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Meet the Scotch whisky distillery rising from the proverbial ashes
Food & Wine

Ghost distilleries are making a comeback much to the delight of Scotch whisky drinkers.

Do you believe in ghosts? Scotch whisky drinkers do, because they’ve been haunted by them for decades, left only with the memories of shuttered, bereaved distilleries. Sometimes sad stories have happy endings, though, and one distillery is now back from the dead after being dormant for nearly four decades. Brora made its grand return on May 19, as an inaugural run of new-make whisky poured off the stills and was laid down into barrels for the first time in 38 years.

“The culmination of this project offers a real sense of achievement—it was incredible, and quite emotional as well,” says Stewart Bowman, Brora’s master distiller. It was perhaps particularly emotional for him, as he grew up in the town of Brora, and his father served as the distillery’s last exciseman upon its closing in 1983. The mid-’80s were a low point for the modern Scotch whisky industry, a period known as the “Whisky Loch,” when a confluence of overproduction, economic inflation, and changing consumer tastes led to a mass whisky-market crash and the closure of approximately 20 Scotch distilleries.

Brora whisky distillery

Brora first opened in 1819 as Clynelish. In 1968, a sister distillery dubbed Clynelish A—still operational today as Clynelish—was opened next door to increase production. Production briefly ceased at the original distillery, then known as Clynelish B, before starting anew under the name of Brora in 1969. Brora churned away for the next 14 years until the ’80s.

Absence, though, makes the heart grow fonder, and there’s now a clamour for whisky from a distillery that was once seen as expendable. Remaining Brora whisky stocks, managed by parent company Diageo, were left to mature for decades after production ceased, and have gone onto become cult classics for connoisseurs.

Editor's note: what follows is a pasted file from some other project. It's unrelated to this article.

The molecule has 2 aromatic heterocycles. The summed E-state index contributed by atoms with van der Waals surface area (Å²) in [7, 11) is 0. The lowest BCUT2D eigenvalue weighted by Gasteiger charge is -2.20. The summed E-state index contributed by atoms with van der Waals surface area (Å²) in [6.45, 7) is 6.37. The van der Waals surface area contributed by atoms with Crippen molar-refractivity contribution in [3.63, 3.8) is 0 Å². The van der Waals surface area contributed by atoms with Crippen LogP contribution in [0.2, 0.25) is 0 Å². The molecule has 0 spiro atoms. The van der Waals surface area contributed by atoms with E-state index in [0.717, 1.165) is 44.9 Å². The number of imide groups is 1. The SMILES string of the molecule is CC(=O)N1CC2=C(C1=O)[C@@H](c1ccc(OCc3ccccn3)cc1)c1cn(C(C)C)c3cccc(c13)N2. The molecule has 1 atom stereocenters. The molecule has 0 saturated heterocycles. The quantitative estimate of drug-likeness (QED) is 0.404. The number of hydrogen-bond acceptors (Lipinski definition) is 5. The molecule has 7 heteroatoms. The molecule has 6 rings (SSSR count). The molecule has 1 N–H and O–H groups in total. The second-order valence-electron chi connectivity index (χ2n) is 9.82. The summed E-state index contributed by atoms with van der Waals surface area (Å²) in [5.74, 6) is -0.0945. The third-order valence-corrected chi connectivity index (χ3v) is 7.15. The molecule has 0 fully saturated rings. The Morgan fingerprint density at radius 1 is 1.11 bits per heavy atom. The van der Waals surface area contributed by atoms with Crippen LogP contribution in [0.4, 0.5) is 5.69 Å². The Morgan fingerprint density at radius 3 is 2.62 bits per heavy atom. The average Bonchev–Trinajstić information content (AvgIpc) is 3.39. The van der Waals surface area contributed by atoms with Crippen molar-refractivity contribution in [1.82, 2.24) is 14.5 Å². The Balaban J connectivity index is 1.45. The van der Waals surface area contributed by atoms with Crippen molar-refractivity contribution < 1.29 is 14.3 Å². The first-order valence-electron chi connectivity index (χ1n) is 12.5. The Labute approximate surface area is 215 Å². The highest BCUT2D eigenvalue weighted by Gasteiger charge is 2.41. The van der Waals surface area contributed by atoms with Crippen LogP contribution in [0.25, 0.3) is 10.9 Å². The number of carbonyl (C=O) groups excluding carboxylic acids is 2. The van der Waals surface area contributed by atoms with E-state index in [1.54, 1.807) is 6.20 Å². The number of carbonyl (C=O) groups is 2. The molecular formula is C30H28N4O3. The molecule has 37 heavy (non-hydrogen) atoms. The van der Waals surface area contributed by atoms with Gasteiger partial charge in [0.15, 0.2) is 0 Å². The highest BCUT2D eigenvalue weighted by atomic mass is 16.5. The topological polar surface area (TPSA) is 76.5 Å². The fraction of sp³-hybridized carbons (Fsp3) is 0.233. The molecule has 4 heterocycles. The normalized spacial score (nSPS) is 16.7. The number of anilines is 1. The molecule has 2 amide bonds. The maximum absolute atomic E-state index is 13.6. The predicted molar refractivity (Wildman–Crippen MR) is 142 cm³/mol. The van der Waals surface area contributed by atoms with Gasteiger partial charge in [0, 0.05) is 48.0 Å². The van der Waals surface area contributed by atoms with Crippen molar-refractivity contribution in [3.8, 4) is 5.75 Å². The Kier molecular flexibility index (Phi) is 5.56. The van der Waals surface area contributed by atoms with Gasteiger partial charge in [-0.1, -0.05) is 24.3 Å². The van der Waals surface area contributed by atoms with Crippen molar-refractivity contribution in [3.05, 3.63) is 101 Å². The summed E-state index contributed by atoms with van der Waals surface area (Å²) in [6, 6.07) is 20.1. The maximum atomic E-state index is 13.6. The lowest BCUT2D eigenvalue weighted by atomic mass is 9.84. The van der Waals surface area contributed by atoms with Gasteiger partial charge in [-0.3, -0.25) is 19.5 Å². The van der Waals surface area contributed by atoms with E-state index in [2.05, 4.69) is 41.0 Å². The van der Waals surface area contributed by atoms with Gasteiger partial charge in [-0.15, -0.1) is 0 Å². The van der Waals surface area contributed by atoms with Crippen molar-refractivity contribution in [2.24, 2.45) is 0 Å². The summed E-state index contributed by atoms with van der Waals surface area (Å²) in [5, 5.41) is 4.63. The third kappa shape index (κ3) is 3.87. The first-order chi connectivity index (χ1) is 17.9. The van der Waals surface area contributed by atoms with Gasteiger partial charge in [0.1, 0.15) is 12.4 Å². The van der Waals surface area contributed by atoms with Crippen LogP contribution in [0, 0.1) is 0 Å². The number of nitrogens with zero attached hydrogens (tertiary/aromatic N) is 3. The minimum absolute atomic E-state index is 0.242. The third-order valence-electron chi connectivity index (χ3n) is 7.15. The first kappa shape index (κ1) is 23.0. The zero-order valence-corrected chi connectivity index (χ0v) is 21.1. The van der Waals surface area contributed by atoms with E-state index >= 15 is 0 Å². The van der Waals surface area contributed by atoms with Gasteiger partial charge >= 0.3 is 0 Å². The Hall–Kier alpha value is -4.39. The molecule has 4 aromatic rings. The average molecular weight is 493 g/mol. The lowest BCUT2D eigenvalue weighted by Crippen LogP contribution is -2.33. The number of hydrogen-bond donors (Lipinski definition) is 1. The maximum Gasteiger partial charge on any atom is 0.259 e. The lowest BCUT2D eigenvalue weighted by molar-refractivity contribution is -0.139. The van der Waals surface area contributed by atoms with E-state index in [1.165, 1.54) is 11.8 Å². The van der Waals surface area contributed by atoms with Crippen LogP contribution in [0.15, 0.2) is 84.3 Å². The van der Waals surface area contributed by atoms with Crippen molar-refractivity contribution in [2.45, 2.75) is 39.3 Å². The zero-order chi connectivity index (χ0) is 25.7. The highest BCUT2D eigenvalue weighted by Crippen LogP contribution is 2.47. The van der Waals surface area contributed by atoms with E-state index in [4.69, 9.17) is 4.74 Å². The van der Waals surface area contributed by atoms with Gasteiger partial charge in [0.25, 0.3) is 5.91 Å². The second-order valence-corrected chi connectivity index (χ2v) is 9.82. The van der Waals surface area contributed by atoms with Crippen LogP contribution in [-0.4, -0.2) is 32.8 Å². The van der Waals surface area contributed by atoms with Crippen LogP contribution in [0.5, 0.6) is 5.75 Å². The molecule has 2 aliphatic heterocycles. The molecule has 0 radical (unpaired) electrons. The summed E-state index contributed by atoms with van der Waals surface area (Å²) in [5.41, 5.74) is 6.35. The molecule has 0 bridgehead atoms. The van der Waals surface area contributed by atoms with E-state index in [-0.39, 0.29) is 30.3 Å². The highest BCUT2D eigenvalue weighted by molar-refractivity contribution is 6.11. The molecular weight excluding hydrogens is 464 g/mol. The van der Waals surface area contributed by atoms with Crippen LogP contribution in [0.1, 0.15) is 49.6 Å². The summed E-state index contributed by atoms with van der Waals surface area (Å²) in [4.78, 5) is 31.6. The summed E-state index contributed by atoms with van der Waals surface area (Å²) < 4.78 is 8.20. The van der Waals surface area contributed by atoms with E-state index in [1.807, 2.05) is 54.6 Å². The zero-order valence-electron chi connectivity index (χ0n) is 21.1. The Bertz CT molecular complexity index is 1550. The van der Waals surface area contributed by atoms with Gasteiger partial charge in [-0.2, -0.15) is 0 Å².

Key to Brora’s revival, then, is that the new distillery is not an imitation of the original; it basically is the original. It uses old-school worm tub condensers, rare in the Scotch world today, as well as its preexisting set of stills to produce the same spirit that was made decades ago. “The aim is to get as close as possible to how they ran their distillation regime back in the day,” Bowman says.

For fans of Brora, this historically accurate approach is the most exciting part of the distillery’s return. “It’s coming back in its original form, and because they kept the stills, it’s really coming back online, not starting new,” says Bill Thomas, the proprietor of Jack Rose Dining Saloon in Washington, D.C., and a noted whisky collector and expert. “I think people are going to be looking at how close to the original it is. It’s fun, because if you like Brora, then you have a good shot at getting more Brora.”

Brora whisky distillery

For a time, Brora’s whisky was primarily used in blends. However, the focus today is on producing single malt from the distillery, offering a chance to showcase its standout quality, what Bowman refers to as “a beautiful, intense, underlying fruity character.” The distillery reopens with a production capacity of 800,000 litres per year and can vary the amount of peated malt it uses, allowing for a variety of whiskies with smoky notes ranging from soft and sultry to a booming and bold.

There’s no set date for an initial release of new Brora whisky. Based on the legal requirement to mature Scotch whisky for a minimum of three years, the earliest possible release couldn’t come until mid-2024. However, the distillery did release a special limited-edition set to celebrate its reopening. The Brora Triptych is a set of three expressions, each representing a prior era of the distillery’s production and the different flavours that were produced. Only 300 sets are available, priced at approximately $42,000 (30,77,424INR). More information on the release, as well as public tours and tastings, can be found at Brora.com.

Brora isn’t the only sleeping Scotch giant preparing for a triumphal return. Port Ellen—the most prized and mourned of the Scotch ghosts—is being refurbished as well. The Diageo-owned distillery on Islay was shuttered in 1983, and its planned revival was announced alongside Brora’s in 2017. Its peated but nuanced whiskies have become the stuff of legend over the past decade, with sought-after bottlings in the company’s annual Special Releases. The pandemic slowed down Port Ellen’s restoration, however, and its rebirth is now expected to be in 2023.

This story first appeared on www.foodandwine.com
(Main and Featured image credit: COURTESY OF BRORA DISTILLERY)

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